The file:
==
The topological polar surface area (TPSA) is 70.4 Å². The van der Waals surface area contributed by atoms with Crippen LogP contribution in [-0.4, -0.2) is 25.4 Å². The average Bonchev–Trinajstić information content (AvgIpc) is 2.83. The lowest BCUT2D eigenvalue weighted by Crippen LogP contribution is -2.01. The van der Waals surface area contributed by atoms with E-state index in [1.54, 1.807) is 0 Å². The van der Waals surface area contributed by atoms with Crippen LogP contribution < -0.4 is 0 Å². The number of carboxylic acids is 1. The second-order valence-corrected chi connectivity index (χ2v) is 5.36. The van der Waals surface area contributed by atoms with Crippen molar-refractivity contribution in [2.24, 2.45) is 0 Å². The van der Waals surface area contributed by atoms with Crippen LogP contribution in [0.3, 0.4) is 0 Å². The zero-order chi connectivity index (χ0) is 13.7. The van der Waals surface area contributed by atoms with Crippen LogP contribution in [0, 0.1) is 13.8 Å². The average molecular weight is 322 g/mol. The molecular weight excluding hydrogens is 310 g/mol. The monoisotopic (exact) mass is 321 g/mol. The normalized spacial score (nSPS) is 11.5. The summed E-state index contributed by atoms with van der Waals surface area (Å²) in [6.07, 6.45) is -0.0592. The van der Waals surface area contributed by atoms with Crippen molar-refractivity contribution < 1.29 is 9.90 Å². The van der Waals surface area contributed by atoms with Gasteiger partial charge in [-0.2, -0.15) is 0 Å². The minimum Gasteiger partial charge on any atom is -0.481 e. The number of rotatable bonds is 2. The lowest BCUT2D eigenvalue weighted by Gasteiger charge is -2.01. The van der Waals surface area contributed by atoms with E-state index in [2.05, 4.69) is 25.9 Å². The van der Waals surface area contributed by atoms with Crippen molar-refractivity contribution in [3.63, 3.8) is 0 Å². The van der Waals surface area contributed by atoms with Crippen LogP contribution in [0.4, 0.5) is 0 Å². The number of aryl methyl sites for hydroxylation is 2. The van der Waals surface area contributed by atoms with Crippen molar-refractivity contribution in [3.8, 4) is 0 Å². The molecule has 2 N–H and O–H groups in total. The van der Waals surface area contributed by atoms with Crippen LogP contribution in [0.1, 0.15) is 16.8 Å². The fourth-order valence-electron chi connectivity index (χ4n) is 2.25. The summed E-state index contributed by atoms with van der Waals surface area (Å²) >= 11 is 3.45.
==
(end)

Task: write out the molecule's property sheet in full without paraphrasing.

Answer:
The topological polar surface area (TPSA) is 70.4 Å². The van der Waals surface area contributed by atoms with Crippen LogP contribution in [-0.4, -0.2) is 25.4 Å². The average Bonchev–Trinajstić information content (AvgIpc) is 2.83. The lowest BCUT2D eigenvalue weighted by Crippen LogP contribution is -2.01. The van der Waals surface area contributed by atoms with E-state index in [1.54, 1.807) is 0 Å². The van der Waals surface area contributed by atoms with Crippen LogP contribution < -0.4 is 0 Å². The number of carboxylic acids is 1. The second-order valence-corrected chi connectivity index (χ2v) is 5.36. The van der Waals surface area contributed by atoms with Crippen molar-refractivity contribution in [2.24, 2.45) is 0 Å². The van der Waals surface area contributed by atoms with Crippen LogP contribution in [0.3, 0.4) is 0 Å². The zero-order chi connectivity index (χ0) is 13.7. The van der Waals surface area contributed by atoms with Crippen LogP contribution in [0, 0.1) is 13.8 Å². The average molecular weight is 322 g/mol. The molecular weight excluding hydrogens is 310 g/mol. The monoisotopic (exact) mass is 321 g/mol. The normalized spacial score (nSPS) is 11.5. The summed E-state index contributed by atoms with van der Waals surface area (Å²) in [6.07, 6.45) is -0.0592. The van der Waals surface area contributed by atoms with Crippen molar-refractivity contribution < 1.29 is 9.90 Å². The van der Waals surface area contributed by atoms with Gasteiger partial charge in [-0.2, -0.15) is 0 Å². The minimum Gasteiger partial charge on any atom is -0.481 e. The number of rotatable bonds is 2. The lowest BCUT2D eigenvalue weighted by Gasteiger charge is -2.01. The van der Waals surface area contributed by atoms with E-state index in [2.05, 4.69) is 25.9 Å². The van der Waals surface area contributed by atoms with Crippen molar-refractivity contribution in [3.63, 3.8) is 0 Å². The van der Waals surface area contributed by atoms with Crippen LogP contribution in [0.4, 0.5) is 0 Å². The number of aryl methyl sites for hydroxylation is 2. The van der Waals surface area contributed by atoms with Crippen molar-refractivity contribution in [3.8, 4) is 0 Å². The molecule has 2 N–H and O–H groups in total. The van der Waals surface area contributed by atoms with Crippen LogP contribution in [0.1, 0.15) is 16.8 Å². The fourth-order valence-electron chi connectivity index (χ4n) is 2.25. The summed E-state index contributed by atoms with van der Waals surface area (Å²) >= 11 is 3.45.